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How Nonprofit Leaders Are Responding to Nationwide Protests

nonprofit response to nationwide protests

Right now, many nonprofit leaders are at a loss for words. What’s the right thing to say? What’s the wrong thing? Racial injustice isn’t a part of my organization’s mission – is it right to weigh in? 

As a team dedicated to serving nonprofits affecting social change, we feel it important to speak up against racism and violence. It is also our responsibility to listen and amplify the voices of the Black community. We won’t pretend we have all of the right answers. We’re learning, too. Listening. If we know one thing – it’s that silence is no longer an option. 

 

Here are a few things we’ve heard from our clients this week:

  • “I don’t want to say the wrong thing.”
  • “I’m not qualified to speak on this.” 
  • “I don’t want to make any political statements.” 
  • “I don’t know what steps to take or how to take action.”
  • “This is the arguably the hardest thing I’ve ever faced as a leader.”

 

These reactions are completely natural and demonstrate a level of healthy vulnerability, recognizing you may not have all the answers right now. Not knowing where to begin may feel like the most difficult part, but regardless of your mission, your nonprofit organization has a voice and [hopefully] cultural principles your team stands for.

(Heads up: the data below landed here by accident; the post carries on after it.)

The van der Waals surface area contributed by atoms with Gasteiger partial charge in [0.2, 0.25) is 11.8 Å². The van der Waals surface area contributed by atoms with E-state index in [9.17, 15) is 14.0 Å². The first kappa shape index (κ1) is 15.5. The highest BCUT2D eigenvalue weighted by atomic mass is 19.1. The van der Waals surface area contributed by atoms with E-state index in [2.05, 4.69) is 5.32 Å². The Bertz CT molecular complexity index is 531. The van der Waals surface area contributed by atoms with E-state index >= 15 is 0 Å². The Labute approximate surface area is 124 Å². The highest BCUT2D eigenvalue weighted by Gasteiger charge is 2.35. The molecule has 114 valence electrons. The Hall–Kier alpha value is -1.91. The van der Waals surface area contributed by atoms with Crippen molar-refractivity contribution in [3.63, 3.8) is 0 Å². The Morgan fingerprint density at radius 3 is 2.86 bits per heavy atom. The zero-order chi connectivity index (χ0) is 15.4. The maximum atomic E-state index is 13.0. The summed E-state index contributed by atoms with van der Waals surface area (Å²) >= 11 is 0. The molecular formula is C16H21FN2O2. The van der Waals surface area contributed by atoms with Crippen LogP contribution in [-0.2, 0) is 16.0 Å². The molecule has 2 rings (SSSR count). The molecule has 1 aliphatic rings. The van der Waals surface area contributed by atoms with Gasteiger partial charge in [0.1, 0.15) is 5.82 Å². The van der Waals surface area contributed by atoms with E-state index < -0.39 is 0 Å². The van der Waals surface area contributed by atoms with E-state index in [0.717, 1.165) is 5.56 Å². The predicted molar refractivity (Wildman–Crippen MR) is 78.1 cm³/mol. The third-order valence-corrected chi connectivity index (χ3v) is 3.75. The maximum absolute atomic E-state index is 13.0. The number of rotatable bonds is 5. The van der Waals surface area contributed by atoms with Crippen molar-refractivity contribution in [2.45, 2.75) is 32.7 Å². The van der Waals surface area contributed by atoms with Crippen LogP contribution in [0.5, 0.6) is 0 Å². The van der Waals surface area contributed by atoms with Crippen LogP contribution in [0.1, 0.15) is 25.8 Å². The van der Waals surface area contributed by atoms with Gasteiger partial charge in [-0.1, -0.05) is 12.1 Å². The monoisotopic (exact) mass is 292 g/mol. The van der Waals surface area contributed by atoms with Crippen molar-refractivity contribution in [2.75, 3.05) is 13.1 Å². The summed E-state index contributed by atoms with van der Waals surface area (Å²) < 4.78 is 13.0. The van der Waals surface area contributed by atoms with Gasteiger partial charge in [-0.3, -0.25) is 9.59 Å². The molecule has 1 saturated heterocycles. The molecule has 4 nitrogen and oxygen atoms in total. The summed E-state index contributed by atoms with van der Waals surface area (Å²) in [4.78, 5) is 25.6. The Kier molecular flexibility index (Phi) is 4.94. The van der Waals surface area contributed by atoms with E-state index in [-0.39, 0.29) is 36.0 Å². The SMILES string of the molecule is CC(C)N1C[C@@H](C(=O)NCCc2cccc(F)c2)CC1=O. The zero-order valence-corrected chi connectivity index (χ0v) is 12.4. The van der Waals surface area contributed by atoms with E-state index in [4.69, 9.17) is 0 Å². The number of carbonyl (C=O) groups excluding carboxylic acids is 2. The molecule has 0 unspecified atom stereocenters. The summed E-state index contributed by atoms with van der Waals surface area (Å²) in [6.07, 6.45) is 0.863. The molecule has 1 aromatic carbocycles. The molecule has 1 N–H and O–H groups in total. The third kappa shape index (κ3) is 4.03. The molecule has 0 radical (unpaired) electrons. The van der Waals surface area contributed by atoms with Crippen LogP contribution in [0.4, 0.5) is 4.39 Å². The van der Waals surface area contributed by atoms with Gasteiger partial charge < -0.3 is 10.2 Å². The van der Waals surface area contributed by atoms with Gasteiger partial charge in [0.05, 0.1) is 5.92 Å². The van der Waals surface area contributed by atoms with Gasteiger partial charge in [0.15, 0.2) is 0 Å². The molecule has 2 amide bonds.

Tangible steps your organization can take:

  • If you’re not sure how to respond, listen. What are fellow organizations sharing? How has your local community shown up in response? Create a safe space for internal discussion and invite your staff and other stakeholders to express how they’re feeling in this moment. Hear what they believe the organization’s role in addressing racial injustice is. When you’re considering what messages you want to share externally, don’t operate in a silo but equally as important, avoid creating a watered down, vague marketing soundbite. Be real. You’re not authoring a copy for a billboard, you’re addressing a complicated issue with your supporters and beneficiaries.  

  • Share resources. What resources are you able to share that may benefit your local community right now? If you’re not guiding supporters to give to your mission, are there others you’re willing to recommend? We are all faced with the economic uncertainty brought on by COVID-19, but we are all in this together, so don’t hesitate to guide your supporters to partner organizations or reputable nonprofits who are on the frontlines of racial injustice.

  • Avoid prolonged silence. Instead of saying something just to say something, take the time to consider how the current events may intersect with your work, and focus on what you can do to serve your community in response. Maybe you don’t have the perfect action plan, but acknowledge this challenging and defining moment. If you haven’t yet addressed this issue on behalf of the organization, start with addressing your colleagues as an individual leader. 

 

Over the weekend, donors took to social media. Thanks to collective activism and a matching donation Twitter trend, the Brooklyn Community Bail Fund received $1.8 million in 24 hours and the Minnesota Freedom Fund raised $20 million in just four days in comparison to their 2019 revenue of $110,000.